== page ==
Note: complete eye ring, short primary projection, and pale lower mandible.
  • Note: complete eye ring, short primary projection, and pale lower mandible.
  • Note: complete eye ring, short primary projection, and pale lower mandible.

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Least Flycatcher

Empidonax minimus
Members of this diverse group make up more than half of the bird species worldwide. Most are small. However their brains are relatively large and their learning abilities are greater than those of most other birds. Passerine birds are divided into two suborders, the suboscines and the oscines. Oscines are capable of more complex song, and are considered the true songbirds. In Washington, the tyrant flycatchers are the only suboscines; the remaining 27 families are oscines.
Unlike most passerines found in North America, flycatchers are suboscines. Suboscines have a simpler syrinx (voice box) than the oscines (songbirds), and hence have less-developed and less-elaborate songs. Their song is innate, and does not contain a learned component. The flycatchers are the only suboscine passerines found in North America north of Mexico. Nearly all suboscines (and all Tyrannidae) are native to the New World, and they are much more numerous in the tropics, where several other families occur in addition to the Tyrannidae. Flycatchers are named for their foraging style. They sit quietly on a perch and dart out to grab a flying insect from the air, and then return to their perch to wait for the next meal to fly by. Many also forage by hovering next to foliage or over the ground. Most have a distinct, upright posture and a slight crest. They have small feet as they do not typically walk or run on the ground. Most flycatchers are monogamous. The female generally builds the nest, incubates the eggs, and broods the young, although both parents feed the young. Flycatchers of the genus Empidonax pose many identification challenges for birders. Range, habitat, vocalizations, and behavior must all be taken into account to distinguish between members of this group.
Rare summer resident, mostly east.

    General Description

    The Least Flycatcher is the smallest flycatcher found in Washington. Like other confusingly similar Empidonax flycatchers, the Least has two white wing-bars, a white eye-ring, olive upperparts, and yellowish-cream underparts.


    Least Flycatchers are found at lower elevations in deciduous or mixed woods, often along rivers. They breed in semi-open, mature, and maturing woods. It has been suggested that Least Flycatchers require large tracts of forest to thrive.


    On breeding territories Least Flycatchers are aggressive to intruders, both their own and other species. They are known to attack Brown-headed Cowbirds, and the low rate of cowbird parasitization of their nests seems to indicate that their defense is effective. Least Flycatcher territories are often clustered together.


    This species forages by flying out from a dead branch and catching insects in the air. They also glean insects from leaves. They tend to forage from the high shrub-layer up into the canopy.


    Male and female select the nest-site in an upright fork of the lower-to-middle section of a small, deciduous tree. The female builds a cup-nest made of bark strips and fibers, grass, plant down, and spider and caterpillar webbing. She lays four eggs, incubating them for fourteen days. Both parents feed the young, who fledge at about fourteen days.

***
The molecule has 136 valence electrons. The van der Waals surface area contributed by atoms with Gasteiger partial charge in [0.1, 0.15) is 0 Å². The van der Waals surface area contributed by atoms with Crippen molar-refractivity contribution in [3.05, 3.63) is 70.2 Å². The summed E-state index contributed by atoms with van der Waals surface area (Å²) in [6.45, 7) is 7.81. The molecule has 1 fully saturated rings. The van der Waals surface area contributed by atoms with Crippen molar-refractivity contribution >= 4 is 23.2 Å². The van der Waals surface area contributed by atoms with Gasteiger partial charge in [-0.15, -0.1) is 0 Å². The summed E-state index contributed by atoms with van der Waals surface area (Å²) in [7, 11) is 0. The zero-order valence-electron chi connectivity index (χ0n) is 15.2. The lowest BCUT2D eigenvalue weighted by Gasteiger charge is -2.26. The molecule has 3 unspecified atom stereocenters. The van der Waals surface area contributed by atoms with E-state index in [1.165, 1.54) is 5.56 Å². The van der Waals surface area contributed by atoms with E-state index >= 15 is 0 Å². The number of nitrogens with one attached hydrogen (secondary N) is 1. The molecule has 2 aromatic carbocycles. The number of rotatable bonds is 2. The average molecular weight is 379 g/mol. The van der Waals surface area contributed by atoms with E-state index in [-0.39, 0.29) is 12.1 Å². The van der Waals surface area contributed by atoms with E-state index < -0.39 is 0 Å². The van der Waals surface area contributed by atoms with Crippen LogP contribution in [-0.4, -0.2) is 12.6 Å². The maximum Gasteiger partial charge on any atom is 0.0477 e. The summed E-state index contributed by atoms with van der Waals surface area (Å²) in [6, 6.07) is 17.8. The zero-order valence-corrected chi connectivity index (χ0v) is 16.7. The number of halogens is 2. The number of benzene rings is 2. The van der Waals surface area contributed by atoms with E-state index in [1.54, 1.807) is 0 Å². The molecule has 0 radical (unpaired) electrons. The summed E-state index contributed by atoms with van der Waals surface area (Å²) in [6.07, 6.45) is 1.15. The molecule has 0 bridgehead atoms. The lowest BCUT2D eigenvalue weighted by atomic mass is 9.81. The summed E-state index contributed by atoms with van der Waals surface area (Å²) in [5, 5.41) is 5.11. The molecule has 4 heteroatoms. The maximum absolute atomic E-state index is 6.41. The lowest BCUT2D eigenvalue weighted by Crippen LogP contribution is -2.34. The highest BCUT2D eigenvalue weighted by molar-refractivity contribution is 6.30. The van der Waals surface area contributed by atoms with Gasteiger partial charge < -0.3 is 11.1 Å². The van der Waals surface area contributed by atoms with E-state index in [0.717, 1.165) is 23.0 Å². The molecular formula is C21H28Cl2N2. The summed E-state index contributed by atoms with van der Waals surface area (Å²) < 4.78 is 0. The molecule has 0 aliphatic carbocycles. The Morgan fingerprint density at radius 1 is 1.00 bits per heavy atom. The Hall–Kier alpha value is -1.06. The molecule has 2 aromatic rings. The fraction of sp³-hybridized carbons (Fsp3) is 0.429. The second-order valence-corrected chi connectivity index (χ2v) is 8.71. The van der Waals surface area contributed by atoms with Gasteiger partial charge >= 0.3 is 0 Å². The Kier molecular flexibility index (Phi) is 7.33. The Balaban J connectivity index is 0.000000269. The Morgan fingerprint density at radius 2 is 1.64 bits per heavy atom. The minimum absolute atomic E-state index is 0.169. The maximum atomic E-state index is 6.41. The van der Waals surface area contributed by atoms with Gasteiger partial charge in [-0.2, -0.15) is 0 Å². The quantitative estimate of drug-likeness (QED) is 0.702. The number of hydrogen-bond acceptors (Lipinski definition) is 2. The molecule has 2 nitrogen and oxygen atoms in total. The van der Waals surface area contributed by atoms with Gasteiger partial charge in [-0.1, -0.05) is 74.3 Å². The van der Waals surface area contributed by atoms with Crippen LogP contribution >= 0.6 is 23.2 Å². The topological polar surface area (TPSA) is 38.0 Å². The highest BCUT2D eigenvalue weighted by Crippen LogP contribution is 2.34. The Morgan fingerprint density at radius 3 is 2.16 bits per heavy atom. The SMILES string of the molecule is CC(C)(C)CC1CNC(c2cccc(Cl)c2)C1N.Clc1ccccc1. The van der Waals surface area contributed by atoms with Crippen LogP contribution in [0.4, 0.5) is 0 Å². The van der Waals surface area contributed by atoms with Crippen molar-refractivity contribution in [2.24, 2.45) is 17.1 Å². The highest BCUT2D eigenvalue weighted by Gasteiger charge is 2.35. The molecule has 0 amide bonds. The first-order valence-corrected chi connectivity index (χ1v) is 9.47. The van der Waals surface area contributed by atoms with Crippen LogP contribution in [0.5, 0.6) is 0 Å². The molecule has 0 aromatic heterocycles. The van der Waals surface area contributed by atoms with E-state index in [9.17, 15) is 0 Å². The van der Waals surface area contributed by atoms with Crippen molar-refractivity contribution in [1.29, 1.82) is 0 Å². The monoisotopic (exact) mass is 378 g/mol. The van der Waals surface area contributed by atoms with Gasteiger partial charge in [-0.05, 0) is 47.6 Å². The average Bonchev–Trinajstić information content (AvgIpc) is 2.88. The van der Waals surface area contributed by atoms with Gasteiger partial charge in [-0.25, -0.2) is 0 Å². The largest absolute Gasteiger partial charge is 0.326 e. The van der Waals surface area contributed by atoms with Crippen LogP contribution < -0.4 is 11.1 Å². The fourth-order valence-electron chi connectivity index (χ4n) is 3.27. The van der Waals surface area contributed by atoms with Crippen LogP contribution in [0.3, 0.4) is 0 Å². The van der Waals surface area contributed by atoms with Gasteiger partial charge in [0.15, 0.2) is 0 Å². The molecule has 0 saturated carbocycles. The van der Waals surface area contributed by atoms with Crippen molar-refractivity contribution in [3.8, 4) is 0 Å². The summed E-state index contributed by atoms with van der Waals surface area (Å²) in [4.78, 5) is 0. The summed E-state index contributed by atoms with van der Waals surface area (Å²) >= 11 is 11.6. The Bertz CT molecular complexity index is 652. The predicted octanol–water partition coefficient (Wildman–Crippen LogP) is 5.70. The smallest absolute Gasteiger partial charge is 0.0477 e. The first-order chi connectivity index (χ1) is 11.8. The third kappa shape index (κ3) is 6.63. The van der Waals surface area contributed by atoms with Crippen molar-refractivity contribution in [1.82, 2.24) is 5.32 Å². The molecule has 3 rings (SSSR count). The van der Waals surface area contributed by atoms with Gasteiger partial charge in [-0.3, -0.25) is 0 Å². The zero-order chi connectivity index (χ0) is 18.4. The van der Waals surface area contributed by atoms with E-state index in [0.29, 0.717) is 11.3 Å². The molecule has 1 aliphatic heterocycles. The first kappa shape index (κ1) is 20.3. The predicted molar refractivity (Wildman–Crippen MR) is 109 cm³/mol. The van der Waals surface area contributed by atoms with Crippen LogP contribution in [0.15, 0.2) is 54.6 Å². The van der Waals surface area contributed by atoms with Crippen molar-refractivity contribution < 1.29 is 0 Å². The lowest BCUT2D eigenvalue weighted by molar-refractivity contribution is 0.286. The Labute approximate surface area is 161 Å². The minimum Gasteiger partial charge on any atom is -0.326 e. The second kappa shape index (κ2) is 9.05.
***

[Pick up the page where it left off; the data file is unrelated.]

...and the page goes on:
Migration Status

    Atypical of most migratory birds, adult Least Flycatchers migrate south before molting in the fall. First-year birds molt before and during migration. Some populations appear to head east before they turn south to Mexico. Males arrive on the breeding grounds in the spring ahead of females, but no significant difference has been found in fall movement. They return to Washington in late May and leave by mid-August. Adults spend a very short period of time on the breeding grounds, only about two months. The entire time is needed to raise a single brood.

    Conservation Status

    Least Flycatchers are widespread and common throughout most of their range. However, Washington lies on the western edge of the range, and therefore Least Flycatchers are uncommon here. They are not found breeding in urbanized areas. They have been known to shift territories into the forest interior in response to disturbances such as logging. This suggests that large contiguous forest tracts with limited disturbances are required for this species to remain common.

    When and Where to Find in Washington

    Least Flycatchers are the least commonly occuring Empidonax flycatchers in Washington. They are found in Eastern Washington in forested habitat, especially in aspen groves. The best place to see them is Okanagan County. West of the Cascades there are only a few records, but at least two singing males have been reported in recent years.

    Abundance Code DefinitionsAbundance

    C=Common; F=Fairly Common; U=Uncommon; R=Rare; I=Irregular
    Pacific Northwest Coast
    Puget Trough
    North Cascades
    West Cascades
    East Cascades RR
    Okanogan RRRR
    Canadian Rockies RUUR
    Blue Mountains
    Columbia Plateau RRR

    Washington Range Map

    North American Range Map

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    Federal Endangered Species ListAudubon/American Bird Conservancy Watch ListState Endangered Species ListAudubon Washington Vulnerable Birds List

    View full list of Washington State's Species of Special Concern